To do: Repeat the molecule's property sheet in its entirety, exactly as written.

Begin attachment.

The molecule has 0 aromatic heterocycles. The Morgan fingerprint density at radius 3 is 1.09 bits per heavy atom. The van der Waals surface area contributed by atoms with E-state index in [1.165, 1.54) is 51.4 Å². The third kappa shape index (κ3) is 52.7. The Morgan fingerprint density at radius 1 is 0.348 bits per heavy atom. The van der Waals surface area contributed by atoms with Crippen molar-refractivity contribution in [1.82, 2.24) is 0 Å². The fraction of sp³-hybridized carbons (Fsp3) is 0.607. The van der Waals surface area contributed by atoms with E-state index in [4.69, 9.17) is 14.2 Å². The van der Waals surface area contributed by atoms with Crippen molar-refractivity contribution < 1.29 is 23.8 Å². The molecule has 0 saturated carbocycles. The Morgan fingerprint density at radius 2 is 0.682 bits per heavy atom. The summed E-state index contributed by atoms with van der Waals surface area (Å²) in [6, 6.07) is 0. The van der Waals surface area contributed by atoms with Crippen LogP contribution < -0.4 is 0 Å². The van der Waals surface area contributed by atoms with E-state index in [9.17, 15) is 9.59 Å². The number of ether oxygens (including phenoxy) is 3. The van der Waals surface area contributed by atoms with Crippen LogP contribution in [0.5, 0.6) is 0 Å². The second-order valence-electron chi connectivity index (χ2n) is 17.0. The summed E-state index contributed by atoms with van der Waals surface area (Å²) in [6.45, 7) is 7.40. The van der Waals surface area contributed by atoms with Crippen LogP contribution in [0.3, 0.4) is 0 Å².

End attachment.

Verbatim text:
The molecule has 0 aromatic heterocycles. The Morgan fingerprint density at radius 3 is 1.09 bits per heavy atom. The van der Waals surface area contributed by atoms with E-state index in [1.165, 1.54) is 51.4 Å². The third kappa shape index (κ3) is 52.7. The Morgan fingerprint density at radius 1 is 0.348 bits per heavy atom. The van der Waals surface area contributed by atoms with Crippen molar-refractivity contribution in [1.82, 2.24) is 0 Å². The fraction of sp³-hybridized carbons (Fsp3) is 0.607. The van der Waals surface area contributed by atoms with E-state index in [4.69, 9.17) is 14.2 Å². The van der Waals surface area contributed by atoms with Crippen molar-refractivity contribution < 1.29 is 23.8 Å². The molecule has 0 saturated carbocycles. The Morgan fingerprint density at radius 2 is 0.682 bits per heavy atom. The summed E-state index contributed by atoms with van der Waals surface area (Å²) in [6, 6.07) is 0. The van der Waals surface area contributed by atoms with Crippen LogP contribution < -0.4 is 0 Å². The van der Waals surface area contributed by atoms with E-state index in [9.17, 15) is 9.59 Å². The number of ether oxygens (including phenoxy) is 3. The van der Waals surface area contributed by atoms with Crippen LogP contribution in [0.5, 0.6) is 0 Å². The second-order valence-electron chi connectivity index (χ2n) is 17.0. The summed E-state index contributed by atoms with van der Waals surface area (Å²) in [6.45, 7) is 7.40. The van der Waals surface area contributed by atoms with Crippen LogP contribution in [0.3, 0.4) is 0 Å².